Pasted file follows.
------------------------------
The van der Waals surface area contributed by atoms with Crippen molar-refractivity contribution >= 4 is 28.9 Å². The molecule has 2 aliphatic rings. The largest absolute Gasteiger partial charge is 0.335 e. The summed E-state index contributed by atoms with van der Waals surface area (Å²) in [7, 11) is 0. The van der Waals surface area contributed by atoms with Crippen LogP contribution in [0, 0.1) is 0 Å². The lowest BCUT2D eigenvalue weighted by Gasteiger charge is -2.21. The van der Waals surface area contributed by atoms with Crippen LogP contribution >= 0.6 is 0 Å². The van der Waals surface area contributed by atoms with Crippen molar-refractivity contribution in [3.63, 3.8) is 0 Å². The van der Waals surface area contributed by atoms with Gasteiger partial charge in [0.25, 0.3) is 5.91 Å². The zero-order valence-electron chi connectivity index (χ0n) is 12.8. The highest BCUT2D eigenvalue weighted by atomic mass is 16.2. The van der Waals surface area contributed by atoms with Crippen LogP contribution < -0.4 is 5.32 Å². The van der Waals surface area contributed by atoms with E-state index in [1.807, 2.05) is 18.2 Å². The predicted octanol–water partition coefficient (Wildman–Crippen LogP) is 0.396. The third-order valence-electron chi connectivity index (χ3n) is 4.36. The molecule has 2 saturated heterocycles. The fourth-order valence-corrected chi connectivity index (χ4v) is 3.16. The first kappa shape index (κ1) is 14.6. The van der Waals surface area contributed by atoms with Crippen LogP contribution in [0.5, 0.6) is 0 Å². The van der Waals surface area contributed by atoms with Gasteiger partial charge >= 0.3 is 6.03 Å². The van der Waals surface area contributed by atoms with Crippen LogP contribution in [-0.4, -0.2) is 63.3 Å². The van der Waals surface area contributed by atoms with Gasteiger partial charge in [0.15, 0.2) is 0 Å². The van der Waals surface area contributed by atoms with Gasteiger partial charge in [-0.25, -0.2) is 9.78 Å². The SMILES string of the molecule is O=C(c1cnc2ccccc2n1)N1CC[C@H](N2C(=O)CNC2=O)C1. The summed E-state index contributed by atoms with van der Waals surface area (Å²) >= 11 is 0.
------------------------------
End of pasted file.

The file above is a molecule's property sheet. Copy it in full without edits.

The van der Waals surface area contributed by atoms with Crippen molar-refractivity contribution >= 4 is 28.9 Å². The molecule has 2 aliphatic rings. The largest absolute Gasteiger partial charge is 0.335 e. The summed E-state index contributed by atoms with van der Waals surface area (Å²) in [7, 11) is 0. The van der Waals surface area contributed by atoms with Crippen LogP contribution in [0, 0.1) is 0 Å². The lowest BCUT2D eigenvalue weighted by Gasteiger charge is -2.21. The van der Waals surface area contributed by atoms with Crippen LogP contribution >= 0.6 is 0 Å². The van der Waals surface area contributed by atoms with Crippen molar-refractivity contribution in [3.63, 3.8) is 0 Å². The van der Waals surface area contributed by atoms with Gasteiger partial charge in [0.25, 0.3) is 5.91 Å². The zero-order valence-electron chi connectivity index (χ0n) is 12.8. The highest BCUT2D eigenvalue weighted by atomic mass is 16.2. The van der Waals surface area contributed by atoms with Crippen LogP contribution < -0.4 is 5.32 Å². The van der Waals surface area contributed by atoms with E-state index in [1.807, 2.05) is 18.2 Å². The predicted octanol–water partition coefficient (Wildman–Crippen LogP) is 0.396. The third-order valence-electron chi connectivity index (χ3n) is 4.36. The molecule has 2 saturated heterocycles. The fourth-order valence-corrected chi connectivity index (χ4v) is 3.16. The first kappa shape index (κ1) is 14.6. The van der Waals surface area contributed by atoms with Crippen LogP contribution in [0.5, 0.6) is 0 Å². The van der Waals surface area contributed by atoms with Gasteiger partial charge >= 0.3 is 6.03 Å². The van der Waals surface area contributed by atoms with Crippen LogP contribution in [-0.4, -0.2) is 63.3 Å². The van der Waals surface area contributed by atoms with Gasteiger partial charge in [0.15, 0.2) is 0 Å². The van der Waals surface area contributed by atoms with Gasteiger partial charge in [-0.25, -0.2) is 9.78 Å². The SMILES string of the molecule is O=C(c1cnc2ccccc2n1)N1CC[C@H](N2C(=O)CNC2=O)C1. The summed E-state index contributed by atoms with van der Waals surface area (Å²) >= 11 is 0.